American Eagle says it wants to cut labor costs by $75 million to compete for work in providing feeder service to American Airlines flights.
In the letter to employees, CEO Dan Garton outlined the plan and said changes to each work group's wages and benefits will vary based those of their peers at competiting airlines. He also said he wanted to lessen restrictions on regional flying and using larger jets.
Garton said American Airlines still plans to increase traffic by 20 percent from five key domestic markets, which will in turn boost the need for regional service.
"Projected productivity improvements at American Eagle would mean a reduction of approximately 500-600 positions. Most, if not of all, of those reductions are expected to be achieved through normal attrition over a period of time." said Bruce Hicks, American Eagle spokesperson.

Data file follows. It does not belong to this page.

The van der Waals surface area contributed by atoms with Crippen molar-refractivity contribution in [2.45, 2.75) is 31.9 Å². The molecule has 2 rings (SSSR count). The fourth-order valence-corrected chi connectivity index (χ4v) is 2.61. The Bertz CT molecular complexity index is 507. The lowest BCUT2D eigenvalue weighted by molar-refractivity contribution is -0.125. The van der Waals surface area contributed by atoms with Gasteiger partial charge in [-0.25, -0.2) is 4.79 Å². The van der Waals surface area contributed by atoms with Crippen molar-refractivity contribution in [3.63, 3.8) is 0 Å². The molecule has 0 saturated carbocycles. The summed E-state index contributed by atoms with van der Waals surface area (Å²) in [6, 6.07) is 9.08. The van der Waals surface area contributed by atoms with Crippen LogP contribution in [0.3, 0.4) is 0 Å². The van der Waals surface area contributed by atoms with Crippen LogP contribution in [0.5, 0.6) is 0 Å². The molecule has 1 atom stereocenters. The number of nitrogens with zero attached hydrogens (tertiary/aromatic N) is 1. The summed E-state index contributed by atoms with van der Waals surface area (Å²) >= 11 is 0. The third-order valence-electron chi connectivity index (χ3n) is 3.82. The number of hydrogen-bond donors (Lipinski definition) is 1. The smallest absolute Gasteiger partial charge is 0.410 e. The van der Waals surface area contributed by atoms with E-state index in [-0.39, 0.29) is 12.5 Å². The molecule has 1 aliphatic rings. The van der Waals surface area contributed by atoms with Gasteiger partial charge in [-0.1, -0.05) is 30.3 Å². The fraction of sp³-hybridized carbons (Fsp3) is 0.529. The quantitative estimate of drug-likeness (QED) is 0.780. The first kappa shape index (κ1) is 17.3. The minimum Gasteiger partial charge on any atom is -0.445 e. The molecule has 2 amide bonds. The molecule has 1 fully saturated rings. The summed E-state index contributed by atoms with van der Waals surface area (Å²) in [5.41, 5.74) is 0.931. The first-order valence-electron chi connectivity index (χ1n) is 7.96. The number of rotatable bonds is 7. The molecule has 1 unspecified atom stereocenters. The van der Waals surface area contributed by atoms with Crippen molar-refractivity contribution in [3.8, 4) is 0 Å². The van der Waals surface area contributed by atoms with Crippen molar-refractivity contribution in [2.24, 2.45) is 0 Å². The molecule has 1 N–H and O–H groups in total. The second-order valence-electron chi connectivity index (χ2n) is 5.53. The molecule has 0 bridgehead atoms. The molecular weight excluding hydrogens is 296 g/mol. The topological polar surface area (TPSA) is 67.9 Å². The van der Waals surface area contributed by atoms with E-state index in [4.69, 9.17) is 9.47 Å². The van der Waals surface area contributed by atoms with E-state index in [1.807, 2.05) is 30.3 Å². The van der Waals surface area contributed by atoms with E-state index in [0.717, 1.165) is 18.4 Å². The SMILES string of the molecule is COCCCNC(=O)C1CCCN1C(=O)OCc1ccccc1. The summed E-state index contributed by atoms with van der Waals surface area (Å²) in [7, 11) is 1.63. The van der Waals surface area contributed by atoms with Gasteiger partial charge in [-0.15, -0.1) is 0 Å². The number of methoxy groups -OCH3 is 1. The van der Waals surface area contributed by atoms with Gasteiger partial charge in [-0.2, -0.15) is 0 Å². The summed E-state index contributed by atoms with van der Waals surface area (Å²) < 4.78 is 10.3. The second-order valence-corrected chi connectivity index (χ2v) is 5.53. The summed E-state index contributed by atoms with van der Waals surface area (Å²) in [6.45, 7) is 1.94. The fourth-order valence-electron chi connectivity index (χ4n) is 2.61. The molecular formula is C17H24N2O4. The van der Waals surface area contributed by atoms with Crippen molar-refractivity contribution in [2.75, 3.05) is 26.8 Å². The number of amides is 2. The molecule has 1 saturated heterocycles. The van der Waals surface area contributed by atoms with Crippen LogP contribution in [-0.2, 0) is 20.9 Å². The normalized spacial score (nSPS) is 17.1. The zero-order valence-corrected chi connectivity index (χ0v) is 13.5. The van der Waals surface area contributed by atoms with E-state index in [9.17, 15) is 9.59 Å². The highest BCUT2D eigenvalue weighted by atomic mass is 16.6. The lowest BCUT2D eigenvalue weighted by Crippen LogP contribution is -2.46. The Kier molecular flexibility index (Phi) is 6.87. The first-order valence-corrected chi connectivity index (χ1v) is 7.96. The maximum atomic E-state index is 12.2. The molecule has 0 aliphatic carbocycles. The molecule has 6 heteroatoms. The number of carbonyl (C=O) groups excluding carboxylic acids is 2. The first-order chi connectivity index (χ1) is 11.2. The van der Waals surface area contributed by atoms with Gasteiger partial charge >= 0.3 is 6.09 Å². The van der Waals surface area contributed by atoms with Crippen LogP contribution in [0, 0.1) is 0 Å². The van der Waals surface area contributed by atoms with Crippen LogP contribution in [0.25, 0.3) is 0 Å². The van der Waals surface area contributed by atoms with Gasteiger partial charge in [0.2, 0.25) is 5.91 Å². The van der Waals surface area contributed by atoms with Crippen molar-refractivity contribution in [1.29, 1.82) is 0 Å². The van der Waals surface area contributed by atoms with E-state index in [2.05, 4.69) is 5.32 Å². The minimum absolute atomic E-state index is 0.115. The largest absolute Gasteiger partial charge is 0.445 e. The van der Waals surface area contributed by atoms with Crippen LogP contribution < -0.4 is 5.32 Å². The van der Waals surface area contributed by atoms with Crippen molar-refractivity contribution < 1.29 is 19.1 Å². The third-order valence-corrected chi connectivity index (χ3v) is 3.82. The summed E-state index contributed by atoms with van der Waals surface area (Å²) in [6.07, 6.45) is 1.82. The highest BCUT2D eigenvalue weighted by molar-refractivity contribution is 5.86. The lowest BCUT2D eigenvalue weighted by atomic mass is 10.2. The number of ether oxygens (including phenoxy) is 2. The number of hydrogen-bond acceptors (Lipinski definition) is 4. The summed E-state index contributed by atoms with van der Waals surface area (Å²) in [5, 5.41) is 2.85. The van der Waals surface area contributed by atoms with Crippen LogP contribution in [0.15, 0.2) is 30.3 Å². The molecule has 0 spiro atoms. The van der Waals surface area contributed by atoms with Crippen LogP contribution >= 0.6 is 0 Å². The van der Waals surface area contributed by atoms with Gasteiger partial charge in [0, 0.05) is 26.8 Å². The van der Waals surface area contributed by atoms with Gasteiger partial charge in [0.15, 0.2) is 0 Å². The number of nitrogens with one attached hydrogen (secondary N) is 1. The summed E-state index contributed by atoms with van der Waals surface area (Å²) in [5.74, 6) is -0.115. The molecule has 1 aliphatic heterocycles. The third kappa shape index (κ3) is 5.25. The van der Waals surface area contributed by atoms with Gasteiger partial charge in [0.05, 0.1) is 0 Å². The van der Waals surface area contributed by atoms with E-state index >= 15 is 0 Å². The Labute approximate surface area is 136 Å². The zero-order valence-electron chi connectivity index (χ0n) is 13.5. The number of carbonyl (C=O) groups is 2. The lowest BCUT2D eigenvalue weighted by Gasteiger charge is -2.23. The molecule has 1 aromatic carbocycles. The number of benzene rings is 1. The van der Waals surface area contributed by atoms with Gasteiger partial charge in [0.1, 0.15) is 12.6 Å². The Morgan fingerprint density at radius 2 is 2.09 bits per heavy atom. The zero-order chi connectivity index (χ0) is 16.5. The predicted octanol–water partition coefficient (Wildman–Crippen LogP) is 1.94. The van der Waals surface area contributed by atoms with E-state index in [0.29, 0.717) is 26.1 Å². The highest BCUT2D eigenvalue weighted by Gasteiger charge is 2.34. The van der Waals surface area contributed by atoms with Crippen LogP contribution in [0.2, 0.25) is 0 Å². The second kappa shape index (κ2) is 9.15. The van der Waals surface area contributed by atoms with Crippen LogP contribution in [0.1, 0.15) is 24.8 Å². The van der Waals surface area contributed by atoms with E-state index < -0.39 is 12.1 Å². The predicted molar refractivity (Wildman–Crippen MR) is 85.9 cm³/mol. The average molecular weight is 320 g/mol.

American Eagle's flight attendants said they were asked for $9.2 million in cuts, per year, for 8 years with no layoffs. Instead, the company wants to impose wage cuts and freezes for those at the top end of the pay scale.
"They undervalue us. We're the people that work with our customers day in and day out. It's our customer ratings that bring people back," said Robert Barrow, president of the AFA, representing the American Eagle Flight attendants.
He said top scale flight attendants make about $33,000 a year and that the company wants to cap that number.
American Airlines and American Eagle are both owned by AMR Corp. All three filed for bankruptcy protection in November. In 2011, Eagle's revenue was $2.5 billion, about 10 percent of AMR's total.
NBC 5's Ray Villeda contributed to this report.